PCC Integration Profiles Overview
In this document, each IHE Integration Profile is defined by:
- The IHE actors involved
- The specific set of IHE transactions exchanged by each IHE actor.
- The content of the IHE transactions
These requirements are presented in the form of a table of transactions required for each actor supporting the Integration Profile. Actors supporting multiple Integration Profiles are required to support all the required transactions of each Integration Profile supported. When an Integration Profile depends upon another Integration Profile, the transactions required for the dependent Integration Profile have not been included in the table.
The content of the transactions are presented as Content Integration Profiles. These are specification of the content to be exchange, along with explanations (called bindings) of how the content affects the transactions in which it is exchanged. It is expected that Content Integration Profiles will be used environments where the physician offices and hospitals have a coordinated infrastructure that serves the information sharing needs of this community of care. Several mechanisms are supported by IHE profiles:
- A registry/repository-based infrastructure is defined by the IHE Cross-Enterprise Document Sharing (XDS) and other IHE Integration Profiles such as patient identification (PIX & PDQ), and notification of availability of documents (NAV).
- A media-based infrastructure is defined by the IHE Cross-Enterprise Document Media Interchange (XDM) profile.
- A reliable messaging-based infrastructure is defined by the IHE Cross-Enterprise Document Reliable Interchange (XDR) profile.
- All of these infrastructures support Security and privacy through the use of the Consistent Time (CT) and Audit Trail and Node Authentication (ATNA) profiles.
For more details on these profiles, see the IHE IT Infrastructure Technical Framework, found here: http://www.ihe.net/Technical_Framework/.
Such an infrastructure is assumed by the use cases that focus on the context for defining the specific clinical information content for this profile. These content integration profiles use similar transactions and differ only in the content exchanged. A process flow for these use cases using Cross Enterprise Document Sharing (XDS) and Notification of Document Availability (NAV) is shown in the figure below. Other process flows are possible using XDM and/or XDR.
These steps are:
- Extract/capture a collection of records into a set of documents packaged as an XDS Submission Set. This submission contains at least one clinical document, and may contain a number of other related clinical documents. For example, Medical Summaries are clinical documents (already known in the paper world), which often serve the dual purpose of documenting an encounter and providing the rationale for sending the information to another provider. This step utilizes the transactions provided by the ITI XDS profile to place the records in an XDS Repository (local or shared).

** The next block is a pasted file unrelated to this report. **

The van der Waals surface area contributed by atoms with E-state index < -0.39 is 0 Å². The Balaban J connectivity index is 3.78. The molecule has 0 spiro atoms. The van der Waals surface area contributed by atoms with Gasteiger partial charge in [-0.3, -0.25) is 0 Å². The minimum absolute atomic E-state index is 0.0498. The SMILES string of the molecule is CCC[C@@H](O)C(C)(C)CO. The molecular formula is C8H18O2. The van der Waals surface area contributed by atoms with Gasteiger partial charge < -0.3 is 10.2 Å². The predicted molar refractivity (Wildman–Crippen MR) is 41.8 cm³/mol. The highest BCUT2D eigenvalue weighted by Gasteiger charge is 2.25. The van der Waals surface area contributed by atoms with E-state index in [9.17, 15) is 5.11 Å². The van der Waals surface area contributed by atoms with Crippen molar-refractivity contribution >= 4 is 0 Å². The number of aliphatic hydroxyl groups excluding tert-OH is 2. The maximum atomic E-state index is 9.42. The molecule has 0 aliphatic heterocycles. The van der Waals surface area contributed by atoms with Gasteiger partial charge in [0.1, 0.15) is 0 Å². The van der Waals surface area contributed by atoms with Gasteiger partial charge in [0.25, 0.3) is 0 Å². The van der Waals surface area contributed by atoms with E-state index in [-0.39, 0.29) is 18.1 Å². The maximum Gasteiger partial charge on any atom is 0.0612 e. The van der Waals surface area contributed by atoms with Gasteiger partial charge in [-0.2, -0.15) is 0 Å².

- The Repository ensures that the documents of the submission set are registered with the XDS Registry of the Affinity Domain (set of cooperating care delivery institutions).
- Notify the other provider that documents are now available for review. This step utilizes the transactions provided by the ITI NAV profile to perform the e-mail notification.
- The e-mail notification that contains no patient identified information is received by the specialist EMR system.
- The receiving provider can then utilize existing query transactions from the XDS profile to find the URL of the Documents.
- Finally, the receiving provider may choose to display the document, or import relevant information from these records into their own EMR system.
Unplanned Access to past Content
In many cases, a provider may need to assess information from the patient care history, and patients may have content in the XDS repository from prior visits to other providers. For example, Medical Summaries, as well as other documents such as laboratory and radiology reports are critical for emergency physicians and nurses to provide the best care to patient in acute conditions. The figure below shows the transactions required for this use case, again, using XDS. Other process flows are possible using XDM and/or XDR.
Note that IHE Integration Profiles are not statements of conformance to standards, and IHE is not a certifying body. Users should continue to request that vendors provide statements of their conformance to standards issued by relevant standards bodies, such as HL7 and DICOM. Standards conformance is a prerequisite for vendors adopting IHE Integration Profiles.
Also note that there are critical requirements for any successful integration project that IHE cannot address. Successfully integrating systems still requires a project plan that minimizes disruptions and describes fail-safe strategies, specific and mutually understood performance expectations, well-defined user interface requirements, clearly identified systems limitations, detailed cost objectives, plans for maintenance and support, etc.